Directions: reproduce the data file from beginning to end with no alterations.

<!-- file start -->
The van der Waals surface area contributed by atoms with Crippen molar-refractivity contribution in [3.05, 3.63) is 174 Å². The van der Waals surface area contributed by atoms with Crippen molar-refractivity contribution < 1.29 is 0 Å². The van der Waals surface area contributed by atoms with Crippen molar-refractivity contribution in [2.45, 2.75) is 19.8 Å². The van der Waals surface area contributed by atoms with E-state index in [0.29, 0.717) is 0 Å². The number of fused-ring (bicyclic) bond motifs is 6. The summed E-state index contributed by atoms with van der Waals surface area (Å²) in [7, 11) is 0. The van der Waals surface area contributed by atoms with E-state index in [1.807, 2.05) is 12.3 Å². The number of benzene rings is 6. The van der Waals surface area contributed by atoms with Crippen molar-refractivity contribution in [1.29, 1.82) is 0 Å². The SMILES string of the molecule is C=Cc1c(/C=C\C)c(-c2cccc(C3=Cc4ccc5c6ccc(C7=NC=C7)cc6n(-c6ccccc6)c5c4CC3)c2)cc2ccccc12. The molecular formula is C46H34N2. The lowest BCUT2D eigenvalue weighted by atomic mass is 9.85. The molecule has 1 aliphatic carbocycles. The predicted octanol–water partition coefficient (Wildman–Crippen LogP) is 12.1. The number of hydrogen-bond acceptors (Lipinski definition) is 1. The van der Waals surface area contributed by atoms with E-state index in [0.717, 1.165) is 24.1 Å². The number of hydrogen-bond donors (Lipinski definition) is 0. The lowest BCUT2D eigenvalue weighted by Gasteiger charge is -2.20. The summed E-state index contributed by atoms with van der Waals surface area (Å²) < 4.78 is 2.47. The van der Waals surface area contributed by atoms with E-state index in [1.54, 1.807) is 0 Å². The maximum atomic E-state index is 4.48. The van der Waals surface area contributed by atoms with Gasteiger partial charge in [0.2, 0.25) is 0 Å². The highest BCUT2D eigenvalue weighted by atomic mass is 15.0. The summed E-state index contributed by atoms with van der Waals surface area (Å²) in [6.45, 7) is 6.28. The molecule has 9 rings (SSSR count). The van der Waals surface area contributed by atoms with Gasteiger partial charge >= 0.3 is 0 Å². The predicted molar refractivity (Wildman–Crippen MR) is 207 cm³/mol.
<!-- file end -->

The van der Waals surface area contributed by atoms with Crippen molar-refractivity contribution in [3.05, 3.63) is 174 Å². The van der Waals surface area contributed by atoms with Crippen molar-refractivity contribution < 1.29 is 0 Å². The van der Waals surface area contributed by atoms with Crippen molar-refractivity contribution in [2.45, 2.75) is 19.8 Å². The van der Waals surface area contributed by atoms with E-state index in [0.29, 0.717) is 0 Å². The number of fused-ring (bicyclic) bond motifs is 6. The summed E-state index contributed by atoms with van der Waals surface area (Å²) in [7, 11) is 0. The van der Waals surface area contributed by atoms with E-state index in [1.807, 2.05) is 12.3 Å². The number of benzene rings is 6. The van der Waals surface area contributed by atoms with Crippen molar-refractivity contribution in [1.29, 1.82) is 0 Å². The SMILES string of the molecule is C=Cc1c(/C=C\C)c(-c2cccc(C3=Cc4ccc5c6ccc(C7=NC=C7)cc6n(-c6ccccc6)c5c4CC3)c2)cc2ccccc12. The molecular formula is C46H34N2. The lowest BCUT2D eigenvalue weighted by atomic mass is 9.85. The molecule has 1 aliphatic carbocycles. The predicted octanol–water partition coefficient (Wildman–Crippen LogP) is 12.1. The number of hydrogen-bond acceptors (Lipinski definition) is 1. The van der Waals surface area contributed by atoms with E-state index in [0.717, 1.165) is 24.1 Å². The number of hydrogen-bond donors (Lipinski definition) is 0. The lowest BCUT2D eigenvalue weighted by Gasteiger charge is -2.20. The summed E-state index contributed by atoms with van der Waals surface area (Å²) < 4.78 is 2.47. The van der Waals surface area contributed by atoms with E-state index in [1.54, 1.807) is 0 Å². The maximum atomic E-state index is 4.48. The van der Waals surface area contributed by atoms with Gasteiger partial charge in [0.2, 0.25) is 0 Å². The highest BCUT2D eigenvalue weighted by atomic mass is 15.0. The summed E-state index contributed by atoms with van der Waals surface area (Å²) in [6.45, 7) is 6.28. The molecule has 9 rings (SSSR count). The van der Waals surface area contributed by atoms with Gasteiger partial charge >= 0.3 is 0 Å². The predicted molar refractivity (Wildman–Crippen MR) is 207 cm³/mol.